Carrot, Dill and Caraway Sauerkraut

I love sauerkraut. The probiotics from the fermentation, and the vitamin from the cabbage makes It incredibly good for you.

This recipe is for a sauerkraut made with carrot, dill and caraway seeds. The post itself doesn't go into the science of fermenting and making sauerkraut; if this recipe gets enough attention I'll write a post up on how to make sauerkraut.

Carrot, Dill and Caraway Sauerkraut Ingredients

  • Carrot - carrot pairs very well with cabbage in sauerkraut as it shares a similar texture. It ferments well.
  • Dill brings a fresh and herby taste to the sauerkraut which pairs well with the caraway.
  • Caraway seeds is a common German ingredient and has a distinctive taste that pairs well with the other ingredients.
  • Salt is a critical ingredient for sauerkraut. I recommend using 2% salt by weight of ingredients combined.

Carrot, Dill and Caraway Sauerkraut

Prep Total
15 mins 15 mins
Makes Approx 1kg
This is a twist on the classic sauerkraut featuring dill, caraway and carrot.
  • 800g cabbage total weight outer leaves and core removed, see note 1
  • 200g carrots (about 2 large), peeled
  • 1 tbsp caraway seeds
  • 8g dill, thin stalks and leaves only
  • 20g salt 2% salt by the combined weight of the cabbage and carrots
  1. Sterilise all equipment with boiling water; this includes chopping boards, fermentation crock, knives, food processor (if using), etc. Weigh the bowl you'll be putting the vegetables in so that you know the starting weight.
  2. Prepare the carrot and cabbage - I like to use a food processor to grate, but you can use a box grater or even slice it very thinly with a knife. Alternatively, you can grate the cabbage and use a vegetable peeler to peel the carrot into ribbons. Add to a sterilised bowl ideally; if using a food processor you can keep it in the food processor bowl.
  3. Finely slice the dill - discard any thick stems before slicing. Add to the same bowl as the carrot and cabbage.
  4. Weigh vegetables - weigh the bowl with the vegetables now, and subtract the starting weight.
  5. Salt the vegetables - add 2% salt by weight of the vegetables to the vegetables. Add the caraway seeds.
  6. Massage the vegetables - thoroughly wash your hands and dry them. Massage and squeeze the vegetables. The goal is to break down the cell walls of the vegetables and encourage the release of water. Do this for about 5 minutes until the cabbage becomes more pliable and releases liquid. Stir the vegetables while you're doing this.
  7. Pack into container - pack the shredded vegetables into the fermentation container, pressing it down firmly to eliminate air pockets and ensure that the cabbage is submerged in its own juice.
  8. Weigh down the vegetables - place fermentation weights, or a bowl or plate over the vegetables and make sure the vegetables are submerged.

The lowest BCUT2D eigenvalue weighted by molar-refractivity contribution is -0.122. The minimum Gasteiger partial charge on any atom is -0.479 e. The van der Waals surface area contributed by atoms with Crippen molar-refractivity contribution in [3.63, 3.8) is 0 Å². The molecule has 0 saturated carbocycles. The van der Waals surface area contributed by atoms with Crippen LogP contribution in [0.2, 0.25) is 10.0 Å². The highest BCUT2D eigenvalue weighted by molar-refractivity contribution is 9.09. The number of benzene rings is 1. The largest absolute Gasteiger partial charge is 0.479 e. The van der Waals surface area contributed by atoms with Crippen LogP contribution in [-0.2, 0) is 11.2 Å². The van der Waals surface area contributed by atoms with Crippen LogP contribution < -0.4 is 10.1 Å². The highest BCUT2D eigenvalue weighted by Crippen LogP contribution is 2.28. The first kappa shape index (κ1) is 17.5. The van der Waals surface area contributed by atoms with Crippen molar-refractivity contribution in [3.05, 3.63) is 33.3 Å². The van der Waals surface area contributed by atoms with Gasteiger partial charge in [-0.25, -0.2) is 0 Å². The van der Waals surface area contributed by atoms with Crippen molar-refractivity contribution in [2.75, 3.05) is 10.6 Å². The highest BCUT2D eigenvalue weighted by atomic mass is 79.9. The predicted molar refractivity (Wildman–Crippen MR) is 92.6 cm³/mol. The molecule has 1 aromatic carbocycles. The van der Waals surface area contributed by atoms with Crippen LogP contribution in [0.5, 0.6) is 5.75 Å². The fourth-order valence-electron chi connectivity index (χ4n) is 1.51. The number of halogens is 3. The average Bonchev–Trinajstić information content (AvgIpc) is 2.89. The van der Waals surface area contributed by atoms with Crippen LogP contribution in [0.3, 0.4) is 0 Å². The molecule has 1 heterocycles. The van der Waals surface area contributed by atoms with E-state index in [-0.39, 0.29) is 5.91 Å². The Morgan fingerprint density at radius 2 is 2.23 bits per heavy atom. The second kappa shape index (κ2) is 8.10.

9. Ferment - fermentation time can vary (see note). Check the sauerkraut after a few days and taste it. The process usually takes 1 to 4 weeks. The longer it ferments, the tangier it will become. If there are any signs of mould, discard immediately and do not consume.
  10. Store - fermented sauerkraut should be stored in a sterilised container in the fridge, with a lid. It will last a long time but not indefinitely; if there are any signs of mould growth discard it.
  1. Cabbage - remove any thick or damaged outer leaves, and remove the core of the cabbage. To remove the core of a cabbage, start by cutting it in half and identifying the tough core at the base. Use a knife to cut around the core in a V-shape or make a triangular cut to remove it from each half. Then, inspect the outer leaves for any damage or wilting. Peel away and discard any damaged outer leaves, ensuring to keep the fresh, crisp inner leaves for shredding and fermenting into sauerkraut.
  2. Fermentation times - see below for a guide. You should taste regularly to ensure the sauerkraut is fermented to your taste.

Warmer Temperatures (22-25°C / 72-77°F): Fermentation can be faster in warmer temperatures. Sauerkraut might be ready in about 1 to 2 weeks at these temperatures.

Room Temperature (18-22°C / 64-72°F): At typical room temperature, fermentation usually takes around 2 to 4 weeks. This range allows for a balanced fermentation process, producing tangy sauerkraut.

Cooler Temperatures (15-18°C / 59-64°F):
Fermentation can be slower in cooler environments. At these temperatures, sauerkraut might take 4 to 6 weeks or even longer to fully ferment and develop its desired flavour profile.

Cold Temperatures (Below 15°C / 59°F): In colder environments, fermentation significantly slows down. Sauerkraut may take several weeks to a few months to ferment adequately. It might develop a milder flavour profile compared to batches fermented at higher temperatures. You can try and offset this - and speed the process - by using a fermentation mat.

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